I Was more American than the Americans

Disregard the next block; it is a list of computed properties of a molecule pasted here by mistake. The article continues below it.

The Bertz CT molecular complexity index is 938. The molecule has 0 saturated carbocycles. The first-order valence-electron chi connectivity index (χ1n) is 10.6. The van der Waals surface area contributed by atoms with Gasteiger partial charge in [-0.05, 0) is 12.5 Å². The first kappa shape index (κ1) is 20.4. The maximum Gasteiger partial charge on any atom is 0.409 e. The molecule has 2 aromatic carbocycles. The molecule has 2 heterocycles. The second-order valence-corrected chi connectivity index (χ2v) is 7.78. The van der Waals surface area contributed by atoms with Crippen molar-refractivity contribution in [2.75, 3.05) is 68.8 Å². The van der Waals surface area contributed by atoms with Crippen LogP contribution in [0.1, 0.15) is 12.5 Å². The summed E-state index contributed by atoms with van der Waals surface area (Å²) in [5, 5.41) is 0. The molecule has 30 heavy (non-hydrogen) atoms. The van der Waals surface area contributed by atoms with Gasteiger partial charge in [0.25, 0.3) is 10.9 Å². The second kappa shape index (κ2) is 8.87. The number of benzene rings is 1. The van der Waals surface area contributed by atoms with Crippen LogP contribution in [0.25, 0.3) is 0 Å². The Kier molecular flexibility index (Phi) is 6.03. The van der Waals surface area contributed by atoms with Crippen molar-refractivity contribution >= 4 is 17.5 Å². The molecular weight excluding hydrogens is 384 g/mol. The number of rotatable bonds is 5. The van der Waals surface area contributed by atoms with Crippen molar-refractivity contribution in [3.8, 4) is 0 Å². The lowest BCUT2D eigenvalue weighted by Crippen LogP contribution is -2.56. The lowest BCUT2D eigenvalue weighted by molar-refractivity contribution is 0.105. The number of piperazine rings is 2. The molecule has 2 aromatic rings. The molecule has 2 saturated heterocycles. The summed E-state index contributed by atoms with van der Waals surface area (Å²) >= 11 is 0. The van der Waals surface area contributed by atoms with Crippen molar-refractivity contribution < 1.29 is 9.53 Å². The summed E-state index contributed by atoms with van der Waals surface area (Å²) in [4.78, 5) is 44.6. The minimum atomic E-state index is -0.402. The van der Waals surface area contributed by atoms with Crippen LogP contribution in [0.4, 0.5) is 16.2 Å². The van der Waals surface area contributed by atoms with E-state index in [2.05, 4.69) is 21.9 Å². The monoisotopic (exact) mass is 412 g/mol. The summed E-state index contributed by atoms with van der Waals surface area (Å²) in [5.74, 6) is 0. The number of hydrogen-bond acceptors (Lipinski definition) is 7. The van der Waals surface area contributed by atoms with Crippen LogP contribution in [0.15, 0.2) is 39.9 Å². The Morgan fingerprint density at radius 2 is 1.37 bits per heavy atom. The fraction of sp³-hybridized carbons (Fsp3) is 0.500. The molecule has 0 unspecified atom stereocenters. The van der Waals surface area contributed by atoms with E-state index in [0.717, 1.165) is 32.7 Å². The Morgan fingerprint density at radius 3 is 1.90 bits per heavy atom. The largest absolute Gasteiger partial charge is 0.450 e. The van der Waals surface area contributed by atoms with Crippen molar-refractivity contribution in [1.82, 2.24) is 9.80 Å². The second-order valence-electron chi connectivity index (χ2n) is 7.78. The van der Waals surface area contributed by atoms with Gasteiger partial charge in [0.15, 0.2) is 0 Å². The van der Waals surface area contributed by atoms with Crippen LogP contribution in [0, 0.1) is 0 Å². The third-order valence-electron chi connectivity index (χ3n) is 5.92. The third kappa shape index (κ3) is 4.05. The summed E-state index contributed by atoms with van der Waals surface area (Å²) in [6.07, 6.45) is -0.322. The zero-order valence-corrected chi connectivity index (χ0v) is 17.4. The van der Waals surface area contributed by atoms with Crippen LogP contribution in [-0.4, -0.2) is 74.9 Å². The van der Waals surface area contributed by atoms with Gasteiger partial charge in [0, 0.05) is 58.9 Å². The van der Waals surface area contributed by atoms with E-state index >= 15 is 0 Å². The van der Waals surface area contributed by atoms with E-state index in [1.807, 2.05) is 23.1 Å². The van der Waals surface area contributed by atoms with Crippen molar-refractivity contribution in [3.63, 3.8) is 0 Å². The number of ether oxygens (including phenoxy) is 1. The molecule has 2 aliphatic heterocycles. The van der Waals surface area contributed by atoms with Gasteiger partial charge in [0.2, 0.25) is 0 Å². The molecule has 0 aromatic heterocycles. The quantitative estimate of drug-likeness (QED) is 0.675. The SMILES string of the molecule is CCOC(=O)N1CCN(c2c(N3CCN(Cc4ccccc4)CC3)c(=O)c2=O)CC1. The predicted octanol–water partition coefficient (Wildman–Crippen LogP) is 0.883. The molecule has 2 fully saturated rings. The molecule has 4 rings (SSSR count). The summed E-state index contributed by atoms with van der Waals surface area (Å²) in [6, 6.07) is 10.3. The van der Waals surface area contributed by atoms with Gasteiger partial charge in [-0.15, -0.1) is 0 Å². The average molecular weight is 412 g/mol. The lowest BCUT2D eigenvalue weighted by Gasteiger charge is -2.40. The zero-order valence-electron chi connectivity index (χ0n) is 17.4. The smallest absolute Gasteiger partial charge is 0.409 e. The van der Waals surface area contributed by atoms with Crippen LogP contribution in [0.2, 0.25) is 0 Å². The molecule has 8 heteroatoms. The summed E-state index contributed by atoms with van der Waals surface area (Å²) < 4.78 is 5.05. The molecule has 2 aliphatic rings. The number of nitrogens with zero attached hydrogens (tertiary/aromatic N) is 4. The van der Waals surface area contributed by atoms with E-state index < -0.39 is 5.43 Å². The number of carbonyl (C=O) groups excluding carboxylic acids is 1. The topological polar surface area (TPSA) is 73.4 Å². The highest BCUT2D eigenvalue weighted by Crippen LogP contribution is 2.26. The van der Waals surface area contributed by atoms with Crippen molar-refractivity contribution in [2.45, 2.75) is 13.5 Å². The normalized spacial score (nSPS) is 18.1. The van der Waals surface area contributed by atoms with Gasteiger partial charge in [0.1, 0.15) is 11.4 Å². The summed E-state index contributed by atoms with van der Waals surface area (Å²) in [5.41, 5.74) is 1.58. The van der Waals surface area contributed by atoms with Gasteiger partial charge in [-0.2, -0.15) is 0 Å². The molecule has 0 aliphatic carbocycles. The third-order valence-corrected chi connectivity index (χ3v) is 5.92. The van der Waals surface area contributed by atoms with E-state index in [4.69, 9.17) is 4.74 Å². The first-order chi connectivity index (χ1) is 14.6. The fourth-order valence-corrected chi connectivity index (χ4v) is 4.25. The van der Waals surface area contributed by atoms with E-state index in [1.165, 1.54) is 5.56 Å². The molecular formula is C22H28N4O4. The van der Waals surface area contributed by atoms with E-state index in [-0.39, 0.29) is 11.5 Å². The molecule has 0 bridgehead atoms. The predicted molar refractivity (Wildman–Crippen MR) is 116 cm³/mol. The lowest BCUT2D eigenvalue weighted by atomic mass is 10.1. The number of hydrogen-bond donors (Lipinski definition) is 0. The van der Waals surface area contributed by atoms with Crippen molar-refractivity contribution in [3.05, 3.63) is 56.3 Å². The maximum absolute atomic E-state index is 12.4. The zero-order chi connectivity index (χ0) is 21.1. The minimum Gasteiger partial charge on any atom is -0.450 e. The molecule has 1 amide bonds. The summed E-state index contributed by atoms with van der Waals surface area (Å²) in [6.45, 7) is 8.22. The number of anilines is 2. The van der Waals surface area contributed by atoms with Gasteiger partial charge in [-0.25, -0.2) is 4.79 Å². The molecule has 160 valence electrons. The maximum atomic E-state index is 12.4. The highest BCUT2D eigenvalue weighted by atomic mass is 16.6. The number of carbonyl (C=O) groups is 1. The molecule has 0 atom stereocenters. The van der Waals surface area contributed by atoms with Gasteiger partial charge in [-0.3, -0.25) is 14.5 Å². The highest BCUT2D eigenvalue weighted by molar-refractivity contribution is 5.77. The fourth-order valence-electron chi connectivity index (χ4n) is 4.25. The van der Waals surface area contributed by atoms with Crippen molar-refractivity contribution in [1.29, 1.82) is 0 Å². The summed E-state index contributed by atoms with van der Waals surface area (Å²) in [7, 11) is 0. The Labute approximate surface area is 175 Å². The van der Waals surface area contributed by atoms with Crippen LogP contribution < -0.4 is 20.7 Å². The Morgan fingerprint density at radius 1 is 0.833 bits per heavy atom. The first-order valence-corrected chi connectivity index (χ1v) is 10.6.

Sylvère Lotringer created Semiotext(e) in the mid-1970, a philosophical group that became a magazine and then a publishing house. Since its creation, Semiotext(e) has been the place for free encounters: John Cage reading Nietzsche, through Deleuze; punk meets philosophy; the possibility of sexualities and alternative politics; the immediate dialogue between artists and philosophers. American artistic and intellectual life for the past fifty years has largely depended on it. The model of the journal and the publishing house revolves essentially around the notion of the collective, and their creator Sylvère Lotringer has rarely given himself over to the continuity of his personal journey: his existence as a hidden child during the Second World War; the liberating and then traumatic experience of the collective in the kibbutz; his Parisian activism in the 1960s; his time of wandering, that took him, by way of Istanbul, to the United States; and then, of course, his American years, the way he mingled his nightlife with the formal experimentation he invented with Semiotext(e) and with his classes. Since the early 2010s, Donatien Grau has developed the habit of visiting Sylvère Lotringer during his trips to Los Angeles; some of their dialogues were published or held in public. We are given an entry into Sylvère Lotringer's life, his friendships, his choices, his admiration for some of the leading thinkers of our times. The conversations show bursts of life, traces of a journey, through texts and existence itself, with an unusual intensity.